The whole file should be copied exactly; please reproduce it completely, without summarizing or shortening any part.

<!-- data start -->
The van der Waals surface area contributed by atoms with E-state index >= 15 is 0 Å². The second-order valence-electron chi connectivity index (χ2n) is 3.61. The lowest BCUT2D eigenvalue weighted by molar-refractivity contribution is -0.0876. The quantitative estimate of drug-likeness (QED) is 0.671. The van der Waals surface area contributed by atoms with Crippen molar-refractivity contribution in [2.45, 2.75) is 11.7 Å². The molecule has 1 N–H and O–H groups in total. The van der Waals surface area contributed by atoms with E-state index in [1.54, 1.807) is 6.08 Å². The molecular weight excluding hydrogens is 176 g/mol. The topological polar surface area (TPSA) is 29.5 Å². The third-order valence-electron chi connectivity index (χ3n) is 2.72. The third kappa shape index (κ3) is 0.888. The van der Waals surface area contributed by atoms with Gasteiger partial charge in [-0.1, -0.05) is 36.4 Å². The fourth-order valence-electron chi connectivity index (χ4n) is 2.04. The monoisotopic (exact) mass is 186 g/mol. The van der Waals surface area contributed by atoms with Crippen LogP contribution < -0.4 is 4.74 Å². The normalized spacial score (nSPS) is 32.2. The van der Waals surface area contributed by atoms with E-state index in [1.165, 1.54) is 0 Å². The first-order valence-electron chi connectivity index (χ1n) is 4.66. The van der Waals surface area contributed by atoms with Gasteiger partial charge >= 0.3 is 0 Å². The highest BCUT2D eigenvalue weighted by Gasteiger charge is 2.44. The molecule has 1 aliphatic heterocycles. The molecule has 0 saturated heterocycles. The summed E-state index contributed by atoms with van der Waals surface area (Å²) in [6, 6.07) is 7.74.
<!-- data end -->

The van der Waals surface area contributed by atoms with E-state index >= 15 is 0 Å². The second-order valence-electron chi connectivity index (χ2n) is 3.61. The lowest BCUT2D eigenvalue weighted by molar-refractivity contribution is -0.0876. The quantitative estimate of drug-likeness (QED) is 0.671. The van der Waals surface area contributed by atoms with Crippen molar-refractivity contribution in [2.45, 2.75) is 11.7 Å². The molecule has 1 N–H and O–H groups in total. The van der Waals surface area contributed by atoms with E-state index in [1.54, 1.807) is 6.08 Å². The molecular weight excluding hydrogens is 176 g/mol. The topological polar surface area (TPSA) is 29.5 Å². The third-order valence-electron chi connectivity index (χ3n) is 2.72. The third kappa shape index (κ3) is 0.888. The van der Waals surface area contributed by atoms with Gasteiger partial charge in [-0.1, -0.05) is 36.4 Å². The fourth-order valence-electron chi connectivity index (χ4n) is 2.04. The monoisotopic (exact) mass is 186 g/mol. The van der Waals surface area contributed by atoms with Crippen LogP contribution < -0.4 is 4.74 Å². The normalized spacial score (nSPS) is 32.2. The van der Waals surface area contributed by atoms with E-state index in [1.165, 1.54) is 0 Å². The first-order valence-electron chi connectivity index (χ1n) is 4.66. The van der Waals surface area contributed by atoms with Gasteiger partial charge >= 0.3 is 0 Å². The highest BCUT2D eigenvalue weighted by Gasteiger charge is 2.44. The molecule has 1 aliphatic heterocycles. The molecule has 0 saturated heterocycles. The summed E-state index contributed by atoms with van der Waals surface area (Å²) in [6, 6.07) is 7.74.